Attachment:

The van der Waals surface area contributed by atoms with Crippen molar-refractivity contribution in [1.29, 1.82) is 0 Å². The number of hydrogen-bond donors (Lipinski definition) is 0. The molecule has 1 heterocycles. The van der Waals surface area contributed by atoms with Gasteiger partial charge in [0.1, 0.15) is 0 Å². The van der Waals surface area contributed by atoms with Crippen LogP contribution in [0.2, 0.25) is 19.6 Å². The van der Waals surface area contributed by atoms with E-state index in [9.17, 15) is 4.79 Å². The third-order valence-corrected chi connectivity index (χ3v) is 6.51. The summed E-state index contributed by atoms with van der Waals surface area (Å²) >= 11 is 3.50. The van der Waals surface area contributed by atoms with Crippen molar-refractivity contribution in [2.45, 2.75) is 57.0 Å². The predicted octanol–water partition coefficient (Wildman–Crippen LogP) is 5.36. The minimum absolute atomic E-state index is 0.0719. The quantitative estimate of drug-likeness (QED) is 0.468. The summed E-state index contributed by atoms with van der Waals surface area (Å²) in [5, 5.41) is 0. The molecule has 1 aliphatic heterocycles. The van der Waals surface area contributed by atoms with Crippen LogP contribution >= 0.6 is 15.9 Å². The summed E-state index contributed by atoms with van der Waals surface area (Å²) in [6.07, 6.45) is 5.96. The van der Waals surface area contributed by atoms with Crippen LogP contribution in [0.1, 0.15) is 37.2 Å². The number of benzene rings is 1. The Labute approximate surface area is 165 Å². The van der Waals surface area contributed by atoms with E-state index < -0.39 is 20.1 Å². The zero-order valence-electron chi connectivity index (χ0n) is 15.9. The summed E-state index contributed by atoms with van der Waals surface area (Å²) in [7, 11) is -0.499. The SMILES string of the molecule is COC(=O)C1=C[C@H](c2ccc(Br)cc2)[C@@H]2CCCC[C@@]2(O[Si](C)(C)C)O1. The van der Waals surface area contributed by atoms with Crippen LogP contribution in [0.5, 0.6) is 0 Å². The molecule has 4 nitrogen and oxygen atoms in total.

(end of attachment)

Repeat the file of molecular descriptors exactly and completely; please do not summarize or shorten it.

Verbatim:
The van der Waals surface area contributed by atoms with Crippen molar-refractivity contribution in [1.29, 1.82) is 0 Å². The number of hydrogen-bond donors (Lipinski definition) is 0. The molecule has 1 heterocycles. The van der Waals surface area contributed by atoms with Gasteiger partial charge in [0.1, 0.15) is 0 Å². The van der Waals surface area contributed by atoms with Crippen LogP contribution in [0.2, 0.25) is 19.6 Å². The van der Waals surface area contributed by atoms with E-state index in [9.17, 15) is 4.79 Å². The third-order valence-corrected chi connectivity index (χ3v) is 6.51. The summed E-state index contributed by atoms with van der Waals surface area (Å²) >= 11 is 3.50. The van der Waals surface area contributed by atoms with Crippen molar-refractivity contribution in [2.45, 2.75) is 57.0 Å². The predicted octanol–water partition coefficient (Wildman–Crippen LogP) is 5.36. The minimum absolute atomic E-state index is 0.0719. The quantitative estimate of drug-likeness (QED) is 0.468. The summed E-state index contributed by atoms with van der Waals surface area (Å²) in [5, 5.41) is 0. The molecule has 1 aliphatic heterocycles. The van der Waals surface area contributed by atoms with Crippen LogP contribution >= 0.6 is 15.9 Å². The summed E-state index contributed by atoms with van der Waals surface area (Å²) in [6.07, 6.45) is 5.96. The van der Waals surface area contributed by atoms with Crippen LogP contribution in [0.1, 0.15) is 37.2 Å². The number of benzene rings is 1. The Labute approximate surface area is 165 Å². The van der Waals surface area contributed by atoms with E-state index < -0.39 is 20.1 Å². The zero-order valence-electron chi connectivity index (χ0n) is 15.9. The summed E-state index contributed by atoms with van der Waals surface area (Å²) in [7, 11) is -0.499. The SMILES string of the molecule is COC(=O)C1=C[C@H](c2ccc(Br)cc2)[C@@H]2CCCC[C@@]2(O[Si](C)(C)C)O1. The van der Waals surface area contributed by atoms with Crippen LogP contribution in [0.5, 0.6) is 0 Å². The molecule has 4 nitrogen and oxygen atoms in total.